We hypothesize an MRI-guided study will more reliably measure statistically significant differences in tumor volume than bioluminescent data, as MRI is able to account for factors affecting tumor volume such as cell transduction rate and necrotic tumor masses which are difficult or impossible to assess using bioluminescence data. Future research concerning glioblastomas will benefit from this statistical comparison of preclinical imaging strategies.
PI: Michal Cidon, MD
Project Title: Comparison of chest CT scoring Vs quantitative CT measurements in pediatric rheumatology patients with and without diffuse lung disease (DLD) and in normal control pediatric patients
TBIL lead person(s): Rex A. Moats, PhD, Dnyanesh N. Tipre, PhD
Comparison of Chest CT Scoring vs. Quantitative CT Measurements in Pediatric Rheumatology Patients with and without Diffuse Lung Disease (DLD) and in Normal Control Pediatric Patients
Diffuse lung disease (DLD) in children with rheumatologic disease represents a heterogeneous group of autoimmune disorders that lead to significant morbidity and mortality. Little is understood about how to best manage these diseases due to lack of effective screening and monitoring tools to evaluate progression of diffuse lung disease. To develop effective monitoring tools to assess progression of diffuse lung disease we have established a 3-site pediatric chest CT bioimaging repository (ClariPACS) to initially evaluate the spectrum of diffuse lung disease in children with rheumatologic diseases. In a retrospective study of 120 cases from this repository, we compare a novel pediatric imaging outcome measure that has been previously validated in adult interstitial lung disease - Computer-Aided Lung Informatics for Pathology Evaluation and Rating (CALIPER) with scoring by 3 pediatric radiologists who have utilized the Pediatric Rheumatologic Diffuse Lung Disease Score (PRDLDS). Once CALIPER has been effectively validated in these cases, we plan to expand our pediatric bioimaging repository and utilize CALIPER and additional deep learning applications for multi-center clinical intervention trials with other CARRA (Childhood Arthritis and Rheumatology Research Alliance) centers.
Project Title: Cellular Origin of Retinoblastoma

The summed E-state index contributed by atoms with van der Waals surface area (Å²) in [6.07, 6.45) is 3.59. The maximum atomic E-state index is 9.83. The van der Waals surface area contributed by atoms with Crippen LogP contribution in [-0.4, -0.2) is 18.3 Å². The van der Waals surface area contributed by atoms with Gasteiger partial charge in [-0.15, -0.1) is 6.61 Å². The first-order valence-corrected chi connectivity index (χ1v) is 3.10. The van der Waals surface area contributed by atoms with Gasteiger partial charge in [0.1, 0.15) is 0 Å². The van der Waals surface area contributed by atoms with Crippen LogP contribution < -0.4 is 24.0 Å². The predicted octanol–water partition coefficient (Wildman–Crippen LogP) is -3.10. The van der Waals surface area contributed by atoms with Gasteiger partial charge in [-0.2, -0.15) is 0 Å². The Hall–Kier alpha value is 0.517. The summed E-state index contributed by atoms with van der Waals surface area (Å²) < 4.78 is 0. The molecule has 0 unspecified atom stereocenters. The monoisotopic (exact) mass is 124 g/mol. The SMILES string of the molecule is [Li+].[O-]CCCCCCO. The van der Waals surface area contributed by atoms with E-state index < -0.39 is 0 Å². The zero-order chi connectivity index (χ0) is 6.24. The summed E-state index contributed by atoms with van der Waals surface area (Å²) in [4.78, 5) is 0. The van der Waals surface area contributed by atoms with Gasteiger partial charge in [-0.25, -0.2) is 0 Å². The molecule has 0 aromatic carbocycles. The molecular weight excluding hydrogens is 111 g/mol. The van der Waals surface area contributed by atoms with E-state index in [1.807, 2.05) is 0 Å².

TBIL lead person(s): David S. Koos, PhD
Retinoblastomas arise in response to biallelic RB1 inactivation (in ~ 98% of cases) and MYCN amplification (in ~ 2 % of cases). Our earlier work suggested that RB1-mutant tumors originate in cone precursors, since RB1 knockdown induced proliferation of these but not other cell types. However, some researchers are concerned with the cone precursor origin idea, since the smallest, earliest tumors appeared to them to be centered in the inner nuclear layer (INL) and not the outer part of the ONL where cones normally reside. We looked at all the reports and infer that most small tumors center in the space between the INL and ONL, called the outer plexiform layer (OPL), but of course the location of the early tumors does not indicate where the cell of origin started. We have now evidence that RB1 knockdown or MYCN overexpression causes cone precursors to relocate from the ONL to the OPL, concurrent with their early proliferation, but the inference is based on static images of retina fixed at various times after transduction with RB1 shRNA or MYCN expression vectors.
We would like to use TBIL imaging capabilities in order to provide a more clear portrait of how these cancers begin, by viewing the movement of transduced cone precursors as they begin to proliferate, using a cone-specific FP reporter to mark cone precursors and another FP to mark lenti-transduced cells.
Project Title: Understanding the microenvironment of drug resistant leukemia cells
TBIL lead person(s): David S. Koos, PhD